Portrait using fast flow acrylics

I haven't used these paints for a portrait before. They are quite expensive but fortunately go a long way - a few small brush-fulls did this A3 sized portrait on cartridge paper. A second applications may get rid of the brushstrokes you can see and give the more uniform appearance this style of portrait needs (in my mind anyway!)


This is my daughter Sarah. She quite likes it, so for me, that's success!

Post Christmas sketchbook work

I like to work on a large scale so I suppose it's unusual that I've started a new little sketchbook. I've had a go with bits and bobs cut out of magazines etc and made collages on the inside of the covers.


It's a good place to keep copies of lino prints and odd things like beetles.


A pen and ink drawing of one of my volunteer "Leamington People".


Christmas mincemeat

Here's a great recipe for Christmas mincemeat!


A few years ago, Delia Smith made mincemeat on her TV programme and said that once you'd made you're own you'd never settle for shop bought again.

I made some as an experiment one day when I wasn't doing much and have made it again every year, proving that Delia was quite right! This recipe has similarities to Delia's but is my own take.

I couple mine with orange pastry (rich sweet shortcrust flavoured with orange zest - recipe under the mincemeat)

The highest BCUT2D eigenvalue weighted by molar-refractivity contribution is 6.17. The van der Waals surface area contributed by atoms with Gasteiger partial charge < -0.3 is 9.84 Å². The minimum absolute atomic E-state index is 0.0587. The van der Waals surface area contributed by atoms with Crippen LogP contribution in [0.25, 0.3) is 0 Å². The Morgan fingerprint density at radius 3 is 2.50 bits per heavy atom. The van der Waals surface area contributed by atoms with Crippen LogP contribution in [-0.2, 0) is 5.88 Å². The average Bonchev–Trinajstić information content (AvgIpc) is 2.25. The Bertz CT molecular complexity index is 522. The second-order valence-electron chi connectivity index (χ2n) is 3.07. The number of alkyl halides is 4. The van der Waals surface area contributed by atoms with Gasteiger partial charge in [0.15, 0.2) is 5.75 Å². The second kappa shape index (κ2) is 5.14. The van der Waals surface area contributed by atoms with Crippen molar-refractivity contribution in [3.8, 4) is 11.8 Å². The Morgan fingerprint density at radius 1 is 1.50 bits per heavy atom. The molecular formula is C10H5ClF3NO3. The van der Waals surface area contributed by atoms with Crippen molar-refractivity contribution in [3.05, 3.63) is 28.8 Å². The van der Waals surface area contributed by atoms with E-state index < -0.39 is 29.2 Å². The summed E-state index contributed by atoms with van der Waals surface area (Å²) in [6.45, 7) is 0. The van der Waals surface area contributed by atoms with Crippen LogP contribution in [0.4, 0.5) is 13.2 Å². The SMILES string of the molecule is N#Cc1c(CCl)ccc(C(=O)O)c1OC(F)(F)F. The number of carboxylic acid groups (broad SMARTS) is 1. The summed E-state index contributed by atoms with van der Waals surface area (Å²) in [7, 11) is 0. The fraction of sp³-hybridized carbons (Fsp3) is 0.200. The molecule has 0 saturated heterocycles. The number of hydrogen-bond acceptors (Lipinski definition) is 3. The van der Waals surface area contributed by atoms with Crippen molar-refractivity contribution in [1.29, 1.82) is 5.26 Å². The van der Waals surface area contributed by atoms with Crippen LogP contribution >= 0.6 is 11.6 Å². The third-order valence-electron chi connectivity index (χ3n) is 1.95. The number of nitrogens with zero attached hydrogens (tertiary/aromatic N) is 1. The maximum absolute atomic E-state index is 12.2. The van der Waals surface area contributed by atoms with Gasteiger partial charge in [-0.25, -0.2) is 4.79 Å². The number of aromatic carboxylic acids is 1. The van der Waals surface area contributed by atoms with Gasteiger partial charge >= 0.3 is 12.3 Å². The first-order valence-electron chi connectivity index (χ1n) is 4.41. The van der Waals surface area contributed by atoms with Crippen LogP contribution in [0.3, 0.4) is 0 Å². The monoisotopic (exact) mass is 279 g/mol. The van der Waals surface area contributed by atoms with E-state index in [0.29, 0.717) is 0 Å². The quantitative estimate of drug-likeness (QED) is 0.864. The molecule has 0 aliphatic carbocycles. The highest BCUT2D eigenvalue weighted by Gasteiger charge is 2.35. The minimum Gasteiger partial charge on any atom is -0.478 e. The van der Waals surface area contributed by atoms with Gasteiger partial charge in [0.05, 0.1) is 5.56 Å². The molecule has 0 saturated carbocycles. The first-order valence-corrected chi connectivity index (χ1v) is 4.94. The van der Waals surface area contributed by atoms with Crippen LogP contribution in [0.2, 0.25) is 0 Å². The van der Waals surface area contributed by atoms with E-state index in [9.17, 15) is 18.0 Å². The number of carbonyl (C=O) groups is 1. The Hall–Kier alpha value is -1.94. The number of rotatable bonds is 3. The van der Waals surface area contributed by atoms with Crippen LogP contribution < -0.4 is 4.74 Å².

1 pkt veggy suet (or beef - a pkt in the UK being about 7/8 oz - don't be tempted to use less as it's necessary for a long shelf life)
2 small bramley apples (or 3 large cox) peeled and chopped into small chunks



10 oz raisins
10oz sultanas
8oz currants
4oz candied peel chopped finely (I like to use just candied orange peel but a mixed tub is fine)
2 oz dried apricots, chopped
2 oz glace cherries, chopped
12 oz soft dark brown sugar
4 teaspoons mixed spice
1 teaspoon ground cinnamon
1/2 grated nutmeg
2oz ground almonds
grated zest and juice of 2 lemons
grated zest and juice of 2 oranges

Simply combine all the ingredients into a large oven proof bowl, and stir. Leave covered overnight for the flavours to develop, then cover with foil and bake the whole bowl at 110C 225F for 3 hours.


Remove from oven and leave to cool. Don't be tempted to skim off the melted suet which will have risen to the surface. Simply stir occasionally as the mincemeat cools to mix in and coat the fruit.

Pack into sterilized jars and seal. (clean your jars and bake in the oven at 100C for at least 10 minutes) I've kept mine for a couple of years in the cupboard and it's been fine.

My orange pastry


1 lb self raising flour
8 oz butter
1 egg
1 oz sugar
grated zest of one orange
juice of one orange for mixing.

Whizz all the ingredients in a food processor. Use the orange juice to bind the pastry instead of water. If it's too dry use water to make a firm enough consistency so you can roll the pastry.

Line patty tins with the pastry and fill with your homemade mincemeat. You can either cover with more pastry (don't forget to glaze with milk and sprinkle with sugar) or grate some marzipan on top. Bake at 180C for about 10-15 minutes until golden.

Talking heads - an update

Here's a couple more pieces of fabric which I've overprinted.


This one was done with a very old Indian print block that was almost worn smooth - it did a great job considering!

This makes 4 prints.